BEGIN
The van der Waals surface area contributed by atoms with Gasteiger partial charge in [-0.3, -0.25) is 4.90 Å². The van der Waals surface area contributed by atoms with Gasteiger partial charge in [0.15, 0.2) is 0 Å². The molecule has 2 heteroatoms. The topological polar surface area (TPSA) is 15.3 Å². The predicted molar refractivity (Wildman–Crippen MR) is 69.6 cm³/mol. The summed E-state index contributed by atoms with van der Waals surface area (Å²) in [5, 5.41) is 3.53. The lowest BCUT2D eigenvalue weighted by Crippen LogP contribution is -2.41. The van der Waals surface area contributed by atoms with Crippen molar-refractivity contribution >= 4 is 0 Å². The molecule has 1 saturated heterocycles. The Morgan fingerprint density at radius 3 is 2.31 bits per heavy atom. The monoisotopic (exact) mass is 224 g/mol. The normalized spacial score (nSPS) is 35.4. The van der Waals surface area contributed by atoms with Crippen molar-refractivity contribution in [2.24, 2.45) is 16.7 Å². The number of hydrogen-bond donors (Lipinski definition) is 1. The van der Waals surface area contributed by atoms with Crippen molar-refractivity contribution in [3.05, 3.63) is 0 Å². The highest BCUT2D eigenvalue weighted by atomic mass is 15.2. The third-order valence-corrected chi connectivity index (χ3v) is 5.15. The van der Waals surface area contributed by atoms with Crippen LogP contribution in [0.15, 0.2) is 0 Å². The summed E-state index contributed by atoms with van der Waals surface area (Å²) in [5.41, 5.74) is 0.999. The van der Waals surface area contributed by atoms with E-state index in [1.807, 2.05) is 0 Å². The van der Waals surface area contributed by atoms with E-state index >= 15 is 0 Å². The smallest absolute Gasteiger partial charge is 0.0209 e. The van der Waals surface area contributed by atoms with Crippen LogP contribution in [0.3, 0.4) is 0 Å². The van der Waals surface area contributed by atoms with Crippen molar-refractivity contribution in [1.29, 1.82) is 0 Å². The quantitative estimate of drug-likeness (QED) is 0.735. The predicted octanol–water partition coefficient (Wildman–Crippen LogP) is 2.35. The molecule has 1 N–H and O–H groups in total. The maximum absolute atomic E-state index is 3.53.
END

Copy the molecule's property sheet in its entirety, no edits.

The van der Waals surface area contributed by atoms with Gasteiger partial charge in [-0.3, -0.25) is 4.90 Å². The van der Waals surface area contributed by atoms with Gasteiger partial charge in [0.15, 0.2) is 0 Å². The molecule has 2 heteroatoms. The topological polar surface area (TPSA) is 15.3 Å². The predicted molar refractivity (Wildman–Crippen MR) is 69.6 cm³/mol. The summed E-state index contributed by atoms with van der Waals surface area (Å²) in [5, 5.41) is 3.53. The lowest BCUT2D eigenvalue weighted by Crippen LogP contribution is -2.41. The van der Waals surface area contributed by atoms with Crippen molar-refractivity contribution >= 4 is 0 Å². The molecule has 1 saturated heterocycles. The Morgan fingerprint density at radius 3 is 2.31 bits per heavy atom. The monoisotopic (exact) mass is 224 g/mol. The normalized spacial score (nSPS) is 35.4. The van der Waals surface area contributed by atoms with Crippen molar-refractivity contribution in [2.24, 2.45) is 16.7 Å². The number of hydrogen-bond donors (Lipinski definition) is 1. The van der Waals surface area contributed by atoms with Crippen molar-refractivity contribution in [3.05, 3.63) is 0 Å². The highest BCUT2D eigenvalue weighted by atomic mass is 15.2. The third-order valence-corrected chi connectivity index (χ3v) is 5.15. The van der Waals surface area contributed by atoms with Crippen LogP contribution in [0.15, 0.2) is 0 Å². The summed E-state index contributed by atoms with van der Waals surface area (Å²) in [5.41, 5.74) is 0.999. The van der Waals surface area contributed by atoms with E-state index in [1.807, 2.05) is 0 Å². The van der Waals surface area contributed by atoms with E-state index >= 15 is 0 Å². The smallest absolute Gasteiger partial charge is 0.0209 e. The van der Waals surface area contributed by atoms with Crippen LogP contribution in [0.3, 0.4) is 0 Å². The van der Waals surface area contributed by atoms with Crippen molar-refractivity contribution in [1.29, 1.82) is 0 Å². The quantitative estimate of drug-likeness (QED) is 0.735. The predicted octanol–water partition coefficient (Wildman–Crippen LogP) is 2.35. The molecule has 1 N–H and O–H groups in total. The maximum absolute atomic E-state index is 3.53.